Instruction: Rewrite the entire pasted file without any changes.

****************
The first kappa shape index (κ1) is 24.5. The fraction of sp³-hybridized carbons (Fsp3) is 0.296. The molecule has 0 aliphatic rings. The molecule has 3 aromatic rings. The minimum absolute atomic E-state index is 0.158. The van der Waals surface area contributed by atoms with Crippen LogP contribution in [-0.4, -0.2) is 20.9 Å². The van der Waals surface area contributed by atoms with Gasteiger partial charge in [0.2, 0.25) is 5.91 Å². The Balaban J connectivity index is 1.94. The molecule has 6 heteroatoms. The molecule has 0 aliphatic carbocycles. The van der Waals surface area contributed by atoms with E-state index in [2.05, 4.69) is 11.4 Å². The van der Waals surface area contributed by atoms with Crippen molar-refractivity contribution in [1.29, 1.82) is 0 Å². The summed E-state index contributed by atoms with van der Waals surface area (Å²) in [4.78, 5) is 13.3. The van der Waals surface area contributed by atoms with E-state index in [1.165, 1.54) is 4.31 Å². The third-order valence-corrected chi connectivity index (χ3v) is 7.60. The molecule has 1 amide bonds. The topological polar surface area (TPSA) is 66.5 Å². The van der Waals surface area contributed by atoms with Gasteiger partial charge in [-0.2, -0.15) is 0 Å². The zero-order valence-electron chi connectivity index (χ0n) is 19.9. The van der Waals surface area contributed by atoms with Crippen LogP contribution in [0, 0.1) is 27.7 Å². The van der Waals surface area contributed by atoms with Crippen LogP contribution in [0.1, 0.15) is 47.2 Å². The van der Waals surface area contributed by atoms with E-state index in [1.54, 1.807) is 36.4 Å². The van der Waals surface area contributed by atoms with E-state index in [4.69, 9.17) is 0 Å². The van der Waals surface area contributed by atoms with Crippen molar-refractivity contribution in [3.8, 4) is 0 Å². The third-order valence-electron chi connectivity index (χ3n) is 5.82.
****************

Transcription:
The first kappa shape index (κ1) is 24.5. The fraction of sp³-hybridized carbons (Fsp3) is 0.296. The molecule has 0 aliphatic rings. The molecule has 3 aromatic rings. The minimum absolute atomic E-state index is 0.158. The van der Waals surface area contributed by atoms with Crippen LogP contribution in [-0.4, -0.2) is 20.9 Å². The van der Waals surface area contributed by atoms with Gasteiger partial charge in [0.2, 0.25) is 5.91 Å². The Balaban J connectivity index is 1.94. The molecule has 6 heteroatoms. The molecule has 0 aliphatic carbocycles. The van der Waals surface area contributed by atoms with E-state index in [2.05, 4.69) is 11.4 Å². The van der Waals surface area contributed by atoms with Crippen molar-refractivity contribution in [1.29, 1.82) is 0 Å². The summed E-state index contributed by atoms with van der Waals surface area (Å²) in [4.78, 5) is 13.3. The van der Waals surface area contributed by atoms with E-state index in [1.165, 1.54) is 4.31 Å². The third-order valence-corrected chi connectivity index (χ3v) is 7.60. The molecule has 1 amide bonds. The topological polar surface area (TPSA) is 66.5 Å². The van der Waals surface area contributed by atoms with Gasteiger partial charge in [-0.2, -0.15) is 0 Å². The zero-order valence-electron chi connectivity index (χ0n) is 19.9. The van der Waals surface area contributed by atoms with Crippen LogP contribution in [0, 0.1) is 27.7 Å². The van der Waals surface area contributed by atoms with Crippen LogP contribution in [0.1, 0.15) is 47.2 Å². The van der Waals surface area contributed by atoms with E-state index in [1.54, 1.807) is 36.4 Å². The van der Waals surface area contributed by atoms with E-state index in [4.69, 9.17) is 0 Å². The van der Waals surface area contributed by atoms with Crippen molar-refractivity contribution in [3.8, 4) is 0 Å². The third-order valence-electron chi connectivity index (χ3n) is 5.82.